My paternal grandparents were Iowa farmers who didn’t have a bathroom in their home until my father was a senior in high school. That was 1970. They probably thought an indoor bathroom was frivolous, considering they always had been without such an indulgence. Still, someone in 1970 living without an indoor bathroom stuns me—maybe because I can’t imagine living without the bathroom I appreciate every day.
I’m not alone in my adoration of my bathroom. When the U.S. Census Bureau conducted its first National Housing Census in 1940, it found 44 percent of homes had little or no plumbing facilities. Of the new homes built in 2009, only 8 percent had one and one-half baths or less; 37 percent had two baths; 31 percent had two and one-half baths; and 24 percent had three baths or more.
Perhaps because homes now are built with so many amenities, including additional bathrooms and kitchens that feature what once had been upgrades, the U.S. has entered a stage of fashionable rather than functional remodeling. I recently chatted with Mark Richardson, co-chairman of Bethesda, Md.-based Case Design/Remodeling Inc., about today’s kitchens and baths having life cycles of 10 to 15 years. Their short lives translate to a 70 percent share of remodeling companies’ business (from approximately 30 percent five years ago). Richardson said this provides ample opportunities for reputable remodeling firms, despite the competition from builders and others who have entered the remodeling business.
First, remodelers must remember homeowners consider kitchens and baths high-risk projects. “This is in part because of the media and also because homeowners consider these spaces the crown jewels of their homes,” Richardson explained. “For example, if your transmission blows up, you’re probably not going to have your neighbor fix your car; you’ll take it to your dealership. With any high-risk project, homeowners want reputable companies.”
Second, Richardson noted established remodeling businesses have strategic relationships with dealers and distributors, which allow them to get deeper discounts and better training on products. “If I’m one of these guys who just floated into the remodeling industry from the outside, I don’t have those relationships,” he said. “Therefore, I’m going to gravitate to my comfort zone where I can make things happen in the short term. Home builders will focus on large-scale renovations, like additions, and craftsmen will focus on handyman and other small-scale projects.”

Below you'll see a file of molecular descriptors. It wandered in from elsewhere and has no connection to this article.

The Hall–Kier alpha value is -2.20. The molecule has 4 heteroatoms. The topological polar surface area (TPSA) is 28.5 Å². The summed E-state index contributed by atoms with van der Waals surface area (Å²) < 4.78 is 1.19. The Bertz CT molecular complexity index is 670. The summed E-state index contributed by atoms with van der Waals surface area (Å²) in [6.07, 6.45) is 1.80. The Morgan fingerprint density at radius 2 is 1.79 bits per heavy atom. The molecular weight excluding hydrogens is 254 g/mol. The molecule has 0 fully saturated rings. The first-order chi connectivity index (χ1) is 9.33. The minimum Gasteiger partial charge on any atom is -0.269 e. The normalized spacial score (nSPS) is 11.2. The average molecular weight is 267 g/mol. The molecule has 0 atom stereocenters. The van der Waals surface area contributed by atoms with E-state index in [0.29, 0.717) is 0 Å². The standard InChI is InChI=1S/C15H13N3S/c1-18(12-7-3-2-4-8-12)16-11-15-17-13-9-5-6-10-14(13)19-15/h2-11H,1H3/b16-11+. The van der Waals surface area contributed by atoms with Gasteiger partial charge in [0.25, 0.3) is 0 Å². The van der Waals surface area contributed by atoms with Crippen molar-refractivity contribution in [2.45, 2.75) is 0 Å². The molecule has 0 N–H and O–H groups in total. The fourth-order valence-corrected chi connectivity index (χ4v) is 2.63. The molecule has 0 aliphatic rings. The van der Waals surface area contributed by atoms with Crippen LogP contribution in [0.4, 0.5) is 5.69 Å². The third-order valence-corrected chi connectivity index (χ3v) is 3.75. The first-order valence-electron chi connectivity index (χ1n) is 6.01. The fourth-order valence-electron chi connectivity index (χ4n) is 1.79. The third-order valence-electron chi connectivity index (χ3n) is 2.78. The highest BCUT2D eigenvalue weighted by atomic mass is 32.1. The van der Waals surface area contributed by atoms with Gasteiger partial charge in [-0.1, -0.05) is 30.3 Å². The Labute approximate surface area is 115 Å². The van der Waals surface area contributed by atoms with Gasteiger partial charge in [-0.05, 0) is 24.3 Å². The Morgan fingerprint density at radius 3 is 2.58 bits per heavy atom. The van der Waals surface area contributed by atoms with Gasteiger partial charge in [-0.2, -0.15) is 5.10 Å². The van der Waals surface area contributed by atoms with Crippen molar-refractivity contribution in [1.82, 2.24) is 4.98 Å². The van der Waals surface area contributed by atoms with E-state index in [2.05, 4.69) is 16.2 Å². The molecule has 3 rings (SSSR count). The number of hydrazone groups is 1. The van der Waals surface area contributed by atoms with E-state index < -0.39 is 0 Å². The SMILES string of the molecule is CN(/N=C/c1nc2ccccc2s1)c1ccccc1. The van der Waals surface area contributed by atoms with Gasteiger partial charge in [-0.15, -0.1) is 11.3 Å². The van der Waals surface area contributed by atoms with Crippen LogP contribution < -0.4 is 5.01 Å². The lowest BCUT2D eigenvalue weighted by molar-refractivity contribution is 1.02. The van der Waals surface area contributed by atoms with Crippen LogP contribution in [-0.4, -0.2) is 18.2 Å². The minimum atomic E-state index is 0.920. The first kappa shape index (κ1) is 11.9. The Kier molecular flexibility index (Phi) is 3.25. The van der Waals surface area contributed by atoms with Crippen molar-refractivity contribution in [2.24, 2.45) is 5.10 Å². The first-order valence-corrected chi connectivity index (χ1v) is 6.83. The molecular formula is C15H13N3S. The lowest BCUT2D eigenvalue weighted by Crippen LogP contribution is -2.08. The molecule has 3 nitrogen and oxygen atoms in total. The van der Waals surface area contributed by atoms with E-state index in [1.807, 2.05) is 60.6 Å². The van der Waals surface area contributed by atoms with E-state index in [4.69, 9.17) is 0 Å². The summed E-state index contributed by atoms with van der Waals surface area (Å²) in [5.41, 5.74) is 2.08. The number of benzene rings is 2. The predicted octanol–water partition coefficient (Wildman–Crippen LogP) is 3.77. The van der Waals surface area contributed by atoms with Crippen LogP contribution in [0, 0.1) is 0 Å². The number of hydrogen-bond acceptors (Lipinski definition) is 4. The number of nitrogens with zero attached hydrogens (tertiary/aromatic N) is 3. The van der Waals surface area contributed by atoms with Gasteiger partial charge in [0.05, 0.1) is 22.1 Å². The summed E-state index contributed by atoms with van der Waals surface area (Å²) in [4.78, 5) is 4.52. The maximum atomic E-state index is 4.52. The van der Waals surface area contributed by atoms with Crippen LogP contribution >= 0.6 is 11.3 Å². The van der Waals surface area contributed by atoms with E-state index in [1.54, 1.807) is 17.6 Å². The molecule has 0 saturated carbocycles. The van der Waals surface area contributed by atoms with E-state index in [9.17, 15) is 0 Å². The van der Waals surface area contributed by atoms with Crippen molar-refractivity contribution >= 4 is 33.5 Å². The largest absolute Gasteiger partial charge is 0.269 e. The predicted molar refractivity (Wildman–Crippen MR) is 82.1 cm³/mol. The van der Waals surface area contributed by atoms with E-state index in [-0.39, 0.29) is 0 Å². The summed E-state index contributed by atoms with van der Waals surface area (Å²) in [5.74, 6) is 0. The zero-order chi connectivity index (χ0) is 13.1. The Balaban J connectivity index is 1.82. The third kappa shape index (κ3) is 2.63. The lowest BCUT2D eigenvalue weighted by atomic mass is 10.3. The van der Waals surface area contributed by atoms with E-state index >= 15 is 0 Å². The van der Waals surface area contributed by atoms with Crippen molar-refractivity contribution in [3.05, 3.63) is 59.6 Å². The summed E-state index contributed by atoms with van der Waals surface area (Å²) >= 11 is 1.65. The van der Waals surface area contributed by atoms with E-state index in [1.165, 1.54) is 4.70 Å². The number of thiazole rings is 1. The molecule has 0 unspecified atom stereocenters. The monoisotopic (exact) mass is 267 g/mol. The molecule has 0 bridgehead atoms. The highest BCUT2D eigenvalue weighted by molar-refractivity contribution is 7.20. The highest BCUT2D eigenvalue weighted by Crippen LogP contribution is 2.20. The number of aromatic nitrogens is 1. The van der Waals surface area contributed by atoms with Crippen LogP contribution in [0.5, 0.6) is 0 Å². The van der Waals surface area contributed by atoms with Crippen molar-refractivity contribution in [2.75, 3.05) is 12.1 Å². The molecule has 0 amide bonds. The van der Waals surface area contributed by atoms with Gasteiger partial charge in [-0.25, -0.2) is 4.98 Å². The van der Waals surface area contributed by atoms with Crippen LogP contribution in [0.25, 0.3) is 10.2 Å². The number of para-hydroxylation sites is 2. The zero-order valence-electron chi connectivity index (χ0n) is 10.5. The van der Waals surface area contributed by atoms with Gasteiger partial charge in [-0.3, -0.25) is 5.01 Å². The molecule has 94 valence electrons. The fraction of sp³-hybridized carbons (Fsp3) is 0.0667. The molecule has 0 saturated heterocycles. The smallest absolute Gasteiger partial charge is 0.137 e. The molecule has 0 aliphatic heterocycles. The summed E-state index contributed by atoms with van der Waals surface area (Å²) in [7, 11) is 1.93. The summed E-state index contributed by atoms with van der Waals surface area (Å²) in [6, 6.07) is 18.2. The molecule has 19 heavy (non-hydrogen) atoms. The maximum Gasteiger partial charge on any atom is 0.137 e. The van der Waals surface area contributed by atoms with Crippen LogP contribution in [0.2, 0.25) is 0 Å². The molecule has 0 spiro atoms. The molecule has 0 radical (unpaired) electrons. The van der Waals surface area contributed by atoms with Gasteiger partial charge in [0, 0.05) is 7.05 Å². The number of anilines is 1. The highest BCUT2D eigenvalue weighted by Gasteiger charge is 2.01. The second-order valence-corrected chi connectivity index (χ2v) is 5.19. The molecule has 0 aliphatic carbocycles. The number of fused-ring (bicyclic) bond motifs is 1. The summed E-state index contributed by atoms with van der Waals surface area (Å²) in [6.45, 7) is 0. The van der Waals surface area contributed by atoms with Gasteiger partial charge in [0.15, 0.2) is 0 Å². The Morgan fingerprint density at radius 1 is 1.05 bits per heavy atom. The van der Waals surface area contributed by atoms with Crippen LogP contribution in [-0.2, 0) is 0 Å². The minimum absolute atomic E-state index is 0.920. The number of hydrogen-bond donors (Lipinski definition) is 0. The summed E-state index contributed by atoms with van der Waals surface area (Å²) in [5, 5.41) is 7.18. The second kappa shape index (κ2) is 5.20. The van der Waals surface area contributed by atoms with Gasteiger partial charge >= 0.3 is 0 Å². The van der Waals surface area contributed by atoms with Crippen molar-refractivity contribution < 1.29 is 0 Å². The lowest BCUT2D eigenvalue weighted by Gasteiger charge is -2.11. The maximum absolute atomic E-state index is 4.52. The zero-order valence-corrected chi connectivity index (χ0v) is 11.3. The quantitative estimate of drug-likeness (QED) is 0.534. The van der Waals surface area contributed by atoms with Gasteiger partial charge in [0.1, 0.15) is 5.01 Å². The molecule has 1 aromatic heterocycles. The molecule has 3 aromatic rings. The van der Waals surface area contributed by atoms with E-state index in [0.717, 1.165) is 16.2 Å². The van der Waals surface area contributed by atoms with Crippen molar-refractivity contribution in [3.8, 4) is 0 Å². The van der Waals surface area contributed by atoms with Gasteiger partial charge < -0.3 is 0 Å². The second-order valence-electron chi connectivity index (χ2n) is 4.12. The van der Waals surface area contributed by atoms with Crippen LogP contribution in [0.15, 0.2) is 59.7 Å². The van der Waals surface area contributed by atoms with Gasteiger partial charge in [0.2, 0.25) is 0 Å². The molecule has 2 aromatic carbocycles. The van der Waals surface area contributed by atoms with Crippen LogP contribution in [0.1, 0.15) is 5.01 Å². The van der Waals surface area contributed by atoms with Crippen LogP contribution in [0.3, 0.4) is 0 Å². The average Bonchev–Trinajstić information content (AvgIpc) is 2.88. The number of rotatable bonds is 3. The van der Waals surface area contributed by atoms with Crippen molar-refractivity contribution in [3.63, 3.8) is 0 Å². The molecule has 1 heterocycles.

Because kitchens and baths offer so many opportunities for business right now, this issue of Qualified Remodeler focuses on the trends, ideas and products that can be used to ensure these spaces meet the needs of today’s homeowners. For example, discover the latest kitchen and bath design trends in “Master Design Solutions,” page 34. Learn how to design a kitchen for a “foodie” in the “Kitchen/Bath Education Series,” page 64. See how a remodeler turned two tiny kitchens in a divided home into one dream kitchen for under $60,000 in “Realistic Remodel,” page 46. And, when focusing on kitchens and baths, it doesn’t hurt to know the seven secrets to improve sales to female homeowners, which can be found in “Sales Solutions,” page 26.
As I edited the articles in this issue, I learned that even though my grandparents still are a bit behind the times—they don’t have a shower in their one bathroom—they still are trendy in the fact that their bathroom meets their needs for right now. My grandfather prefers baths. I can’t blame him after years of going without such a luxury.